Move to Improve: The Feasibility of Using an Early Mobility Protocol to Increase Ambulation in the Intensive and Intermediate Care Settings
A. Drolet, ANP-BC, CCRN, Central DuPage Physician Group, 25 N Winfield Rd, Winfield, IL 60190 (USA). Physical Therapy
(Impact Factor: 2.53).
09/2012; 93(2). DOI: 10.2522/ptj.20110400
Prolonged bed rest in hospitalized patients leads to deconditioning, impaired mobility and potential for longer hospital stays.Objective
The purpose of this study was to determine the effectiveness of a nurse-driven mobility protocol to increase the percentage of patients ambulating during the first 72 hours of their hospital stay.DesignA quasi-experimental design pre- and post-intervention was used for the study in a 16 bed Adult Medical/Surgical ICU and a 26 bed Adult Intermediate Care Unit (IMCU) at a large community hospital.MethodA multidisciplinary team developed and implemented a mobility order set with an embedded algorithm to guide nursing assessment of mobility potential. Based on the assessments, the protocol empowers the nurse to consult physical or occupational therapy when appropriate. Daily Ambulation Status Reports were reviewed each morning to determine each patient's activity level. Retrospective and prospective chart reviews were performed to evaluate the effectiveness of the protocol for patients 18 years of age and older who were hospitalized 72 hours or greater. RESULTS: /b>In the three months prior to implementation of the Move to Improve project, 6.2% (12 of 193) of ICU patients and 15.5% (54 of 349) IMCU patients ambulated during the first 72 hours of their hospitalization. During the six months following implementation, those rates rose to 20.2% (86 of 426) and 71.8% (257 of 358), respectively.LimitationsThe study was carried out at only one center. CONCLUSIONS:/b>Our initial experience with a nurse-driven mobility protocol suggests that the rate of patient ambulation in an adult ICU and IMCU during the first 72 hours of a hospital stay can be increased.
Available from: Aymeric Le Neindre
- "L'optimisation de l'analgésie est évidemment indispensable à la mobilisation rapide du patient en postopératoire. La procédure de mobilisation du patient doit s'accompagner d'une procédure de gestion de la douleur du patient  . De plus, l'alimentation précoce, l'optimisation du remplissage et la limitation des sondes et drainages sont des facteurs favorisant la mobilisation du patient. "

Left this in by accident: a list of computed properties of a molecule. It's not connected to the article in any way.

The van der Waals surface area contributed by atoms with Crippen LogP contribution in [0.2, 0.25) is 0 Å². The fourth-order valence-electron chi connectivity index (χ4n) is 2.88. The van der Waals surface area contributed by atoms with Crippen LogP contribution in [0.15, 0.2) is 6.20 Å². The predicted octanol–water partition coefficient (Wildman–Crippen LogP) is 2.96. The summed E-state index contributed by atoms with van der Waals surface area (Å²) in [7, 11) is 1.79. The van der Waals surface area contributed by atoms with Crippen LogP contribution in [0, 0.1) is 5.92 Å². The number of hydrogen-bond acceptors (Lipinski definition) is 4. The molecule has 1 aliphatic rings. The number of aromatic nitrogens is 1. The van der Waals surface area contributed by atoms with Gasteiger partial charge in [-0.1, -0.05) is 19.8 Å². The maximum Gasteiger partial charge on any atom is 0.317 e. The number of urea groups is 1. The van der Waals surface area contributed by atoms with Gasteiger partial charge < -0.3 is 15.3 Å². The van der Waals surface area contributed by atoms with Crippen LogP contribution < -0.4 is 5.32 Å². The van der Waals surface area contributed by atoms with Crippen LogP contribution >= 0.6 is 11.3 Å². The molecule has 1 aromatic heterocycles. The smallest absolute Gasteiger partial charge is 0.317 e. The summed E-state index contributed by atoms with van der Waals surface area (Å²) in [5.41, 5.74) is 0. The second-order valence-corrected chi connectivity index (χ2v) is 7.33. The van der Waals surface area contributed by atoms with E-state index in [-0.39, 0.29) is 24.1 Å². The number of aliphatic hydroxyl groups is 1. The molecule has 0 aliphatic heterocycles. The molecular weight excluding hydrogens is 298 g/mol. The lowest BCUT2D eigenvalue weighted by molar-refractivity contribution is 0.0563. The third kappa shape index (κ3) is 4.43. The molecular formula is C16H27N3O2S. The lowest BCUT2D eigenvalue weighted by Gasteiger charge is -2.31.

[Show abstract] [Hide abstract]
ABSTRACT: Involvement of Physiotherapist in Enhanced Recovery After Surgery concerns the overall surgical specialties. Physiotherapist is active in both ICU and conventional surgery departments. He takes a substantial place in patient physical training, like in context of prehabilitation or postoperative early ambulation. Physiotherapist is involved in respiratory management of patient like monitoring of pulmonary deficiencies which monitoring which he can treat. He also contributes to analgesia optimization. His role in the Enhanced Recovery After Surgery program is integrated into a multidisciplinary team.
Available from: ptjournal.apta.org
[Show abstract] [Hide abstract]
ABSTRACT: BACKGROUND: Functional decline has been identified as a leading negative outcome of hospitalization for older person. Functional decline is defined as a loss in ability to perform activities of daily living including a loss of independent ambulation. In the hospital literature, a patient's loss in ability to independently ambulate during the hospital stay varies between 15 and 59%. Lack of ambulation and deconditioning effects of bed rest are one of the most predictable causes of loss of independent ambulation in hospitalized older persons. Nurses have been identified as the professional most capable of promoting walking independence in the hospital setting. However, nurses do not routinely walk patients. OBJECTIVE: The purpose of this study was to explore the relationship between nurses' attributions of responsibility for ambulating hospitalized patients and their decisions about whether to ambulate. METHODS: A descriptive, secondary analysis of data gathered for a parent study was conducted. Grounded dimensional analysis was used to analyze the data. Participants consisted of 25 registered nurses employed on medical or surgical units from two urban hospitals in the United States. RESULTS: Nurses fell into two groups: those who claimed ambulation of patients within their responsibility of practice and those who attributed the responsibility to another discipline. Nurses who claimed responsibility for ambulation focused on patient independence and psychosocial well-being. This resulted in actions related to collaborating with physical therapy, determining the appropriateness of activity orders, diminishing the risk and adjusting to resource availability. Nurses who attributed the responsibility deferred decisions about initiating ambulation to either physical therapy or medicine. This resulted in actions related to waiting, which involved, waiting for physical therapy clearance, physician orders, risks to decrease, and resources to improve before ambulating. CONCLUSIONS: Nurses who claimed responsibility for ambulating patients within their domain of practice described actions that promoted patient independent function and were more likely to get patient s up to ambulate.
Data provided are for informational purposes only. Although carefully collected, accuracy cannot be guaranteed. The impact factor represents a rough estimation of the journal's impact factor and does not reflect the actual current impact factor. Publisher conditions are provided by RoMEO. Differing provisions from the publisher's actual policy or licence agreement may be applicable.